THE HUMAN DIGESTIVE SYSTEMCreated by Olivia and SavannahThe human digestive system is a series of organs andglands that process food.
The Digestive Tract and its Structures The process starts in the mouth where food is broken down by chewing. After being swallowed, the food enters the esophagus. That is a long tube that goes from the mouth to the stomach. The esophagus uses wave like muscle movements to force food from the mouth to the stomach. The stomach is like a mixer, mashing all the food into smaller pieces. It does this with strong muscles and gastric acids in the walls of the stomach. After leaving the stomach food enters the small intestine. It breaks down the food mixture and your body absorbs all the vitamins, minerals, proteins, carbohydrat es, and fats.
CONTINUING THE DIGESTIVE TRACT The pancreas, liver and gallblader help you digest your food. Those organs send different juices to the first part of your small intestine called the duodenum. Those juices help digest the food and allow it to be absorbed. The pancreas makes juices that help the body digest fats and proteins. Juice from the liver called bile helps to absorb fats into the blood stream. The place where bile is stored until the body needs it is called the gallblader. Then the food goes through the final parts of the small intestine. Your food can spend as long as 4 hours in the small intestine and it will become a very thin watery mixture. The it will go into your large intestine.
Continuing the Digestive Tract While that is going on your nutrients rich blood is coming to the liver to be processed. The liver filters out harmful substances or wastes turning some into more bile. Your liver also helps figure out how much nutrients will go to the rest of the body and how much will stay in storage. Now getting back to the large intestine. It has a tiny tube with a closed end coming off of it, called the appendix, that is part of the digestive track. After most nutrients is removed from the food mixture, the waste is left. That is the stuff your body can’t use and needs to be passed out of the body. It passes the part of the intestine called the colon.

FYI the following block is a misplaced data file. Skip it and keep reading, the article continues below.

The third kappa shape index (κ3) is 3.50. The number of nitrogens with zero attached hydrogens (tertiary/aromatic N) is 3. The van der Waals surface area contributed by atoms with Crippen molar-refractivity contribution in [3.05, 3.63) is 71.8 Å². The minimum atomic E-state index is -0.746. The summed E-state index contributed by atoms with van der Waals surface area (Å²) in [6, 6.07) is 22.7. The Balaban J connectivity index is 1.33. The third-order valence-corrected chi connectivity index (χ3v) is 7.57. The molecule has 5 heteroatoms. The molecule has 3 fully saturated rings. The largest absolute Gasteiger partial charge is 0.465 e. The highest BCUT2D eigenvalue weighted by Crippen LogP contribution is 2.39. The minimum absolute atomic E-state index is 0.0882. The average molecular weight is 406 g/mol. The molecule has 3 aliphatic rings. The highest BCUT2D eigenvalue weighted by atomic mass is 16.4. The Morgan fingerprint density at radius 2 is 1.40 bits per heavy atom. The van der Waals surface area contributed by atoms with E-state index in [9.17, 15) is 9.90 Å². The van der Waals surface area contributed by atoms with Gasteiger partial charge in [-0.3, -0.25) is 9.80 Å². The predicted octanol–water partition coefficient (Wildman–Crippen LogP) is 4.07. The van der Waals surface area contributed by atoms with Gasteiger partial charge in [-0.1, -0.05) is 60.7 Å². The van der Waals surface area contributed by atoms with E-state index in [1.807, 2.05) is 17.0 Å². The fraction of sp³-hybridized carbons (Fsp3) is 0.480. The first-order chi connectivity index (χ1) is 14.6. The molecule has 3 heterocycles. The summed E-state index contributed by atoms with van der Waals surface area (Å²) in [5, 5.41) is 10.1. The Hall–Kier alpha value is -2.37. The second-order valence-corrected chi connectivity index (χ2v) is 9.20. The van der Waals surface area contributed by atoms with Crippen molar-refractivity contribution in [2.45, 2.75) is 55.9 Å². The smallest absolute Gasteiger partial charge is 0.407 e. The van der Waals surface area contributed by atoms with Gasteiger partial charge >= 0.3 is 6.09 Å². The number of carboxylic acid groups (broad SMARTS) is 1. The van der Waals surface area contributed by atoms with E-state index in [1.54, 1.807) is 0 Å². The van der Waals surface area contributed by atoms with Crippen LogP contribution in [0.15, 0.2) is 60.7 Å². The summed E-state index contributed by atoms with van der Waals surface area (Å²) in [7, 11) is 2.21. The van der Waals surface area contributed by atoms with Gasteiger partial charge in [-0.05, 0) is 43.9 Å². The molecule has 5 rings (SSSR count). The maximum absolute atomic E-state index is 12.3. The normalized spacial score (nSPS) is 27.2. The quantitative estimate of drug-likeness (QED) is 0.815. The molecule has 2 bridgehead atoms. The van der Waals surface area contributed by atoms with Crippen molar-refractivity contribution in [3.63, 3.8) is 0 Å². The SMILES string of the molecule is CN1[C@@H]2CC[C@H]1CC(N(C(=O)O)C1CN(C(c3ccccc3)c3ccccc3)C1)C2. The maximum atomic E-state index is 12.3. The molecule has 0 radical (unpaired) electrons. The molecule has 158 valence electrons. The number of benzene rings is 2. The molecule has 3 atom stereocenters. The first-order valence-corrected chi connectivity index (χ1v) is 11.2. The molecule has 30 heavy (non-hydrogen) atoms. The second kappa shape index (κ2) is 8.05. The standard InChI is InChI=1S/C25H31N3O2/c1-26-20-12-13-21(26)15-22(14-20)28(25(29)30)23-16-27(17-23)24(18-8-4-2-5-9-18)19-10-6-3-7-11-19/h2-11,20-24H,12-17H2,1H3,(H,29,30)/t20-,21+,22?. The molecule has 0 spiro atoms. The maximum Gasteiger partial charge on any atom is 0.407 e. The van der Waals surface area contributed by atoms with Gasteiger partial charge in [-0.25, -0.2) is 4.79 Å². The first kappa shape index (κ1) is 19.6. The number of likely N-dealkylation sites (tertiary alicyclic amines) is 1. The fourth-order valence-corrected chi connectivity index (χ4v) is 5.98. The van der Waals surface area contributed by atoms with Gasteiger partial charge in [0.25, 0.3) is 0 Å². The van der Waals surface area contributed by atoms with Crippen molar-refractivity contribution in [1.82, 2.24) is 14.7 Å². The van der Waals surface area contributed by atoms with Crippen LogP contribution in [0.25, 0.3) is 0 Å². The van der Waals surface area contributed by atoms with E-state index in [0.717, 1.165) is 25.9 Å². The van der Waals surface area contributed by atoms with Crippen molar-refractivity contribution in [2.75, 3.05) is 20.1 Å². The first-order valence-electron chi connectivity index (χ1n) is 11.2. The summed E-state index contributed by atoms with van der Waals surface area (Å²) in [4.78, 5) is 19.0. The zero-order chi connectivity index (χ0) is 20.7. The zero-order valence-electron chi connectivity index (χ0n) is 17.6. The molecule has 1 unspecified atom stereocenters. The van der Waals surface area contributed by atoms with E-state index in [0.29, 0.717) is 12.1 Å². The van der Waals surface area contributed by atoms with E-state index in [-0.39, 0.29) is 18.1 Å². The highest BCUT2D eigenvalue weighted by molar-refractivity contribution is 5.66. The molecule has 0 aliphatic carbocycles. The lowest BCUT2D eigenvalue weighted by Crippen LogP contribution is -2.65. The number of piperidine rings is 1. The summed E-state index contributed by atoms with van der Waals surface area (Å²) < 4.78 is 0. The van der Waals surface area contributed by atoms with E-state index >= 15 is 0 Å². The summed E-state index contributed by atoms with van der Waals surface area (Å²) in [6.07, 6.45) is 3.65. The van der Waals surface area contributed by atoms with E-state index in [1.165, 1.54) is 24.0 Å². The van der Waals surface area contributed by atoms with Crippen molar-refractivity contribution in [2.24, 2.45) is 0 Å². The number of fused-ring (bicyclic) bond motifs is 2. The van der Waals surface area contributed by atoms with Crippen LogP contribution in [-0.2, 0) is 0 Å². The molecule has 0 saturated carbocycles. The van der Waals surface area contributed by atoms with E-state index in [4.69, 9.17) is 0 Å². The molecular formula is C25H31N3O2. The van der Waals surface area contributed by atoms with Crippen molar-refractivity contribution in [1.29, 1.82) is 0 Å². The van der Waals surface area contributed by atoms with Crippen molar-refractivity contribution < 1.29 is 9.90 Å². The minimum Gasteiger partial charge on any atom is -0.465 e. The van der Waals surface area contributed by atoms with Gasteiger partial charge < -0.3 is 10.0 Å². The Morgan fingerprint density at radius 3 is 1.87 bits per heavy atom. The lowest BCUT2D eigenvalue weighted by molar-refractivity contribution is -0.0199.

CONTINUING THE DIGESTIVE TRACT The colon is where the body gets one last chance to absorb the water and some minerals into the blood. As the water leaves, the waste becomes harder. As it keeps moving along it becomes a solid, also know as poop. The large intestine pushes the poop into the rectum, the last stop of the digestive track. The poop stays there until you are ready to go to the bathroom. When you go to the bathroom the poop goes out through the anus.
INTERACTIONS WITH OTHER SYSTEMS The digestive system interacts with the integumentary system. The vitamin D activated in the skin play a big role in absorption of calcium in the digestive tract. The muscular system defiantly plays a big part in the digestive system. Muscles are important in chewing, swallowing, and moving of digestion products in the gastrointestinal tract. It also interacts with the circulatory system. This is because the bloodstream carries absorbed nutrients to all body cells.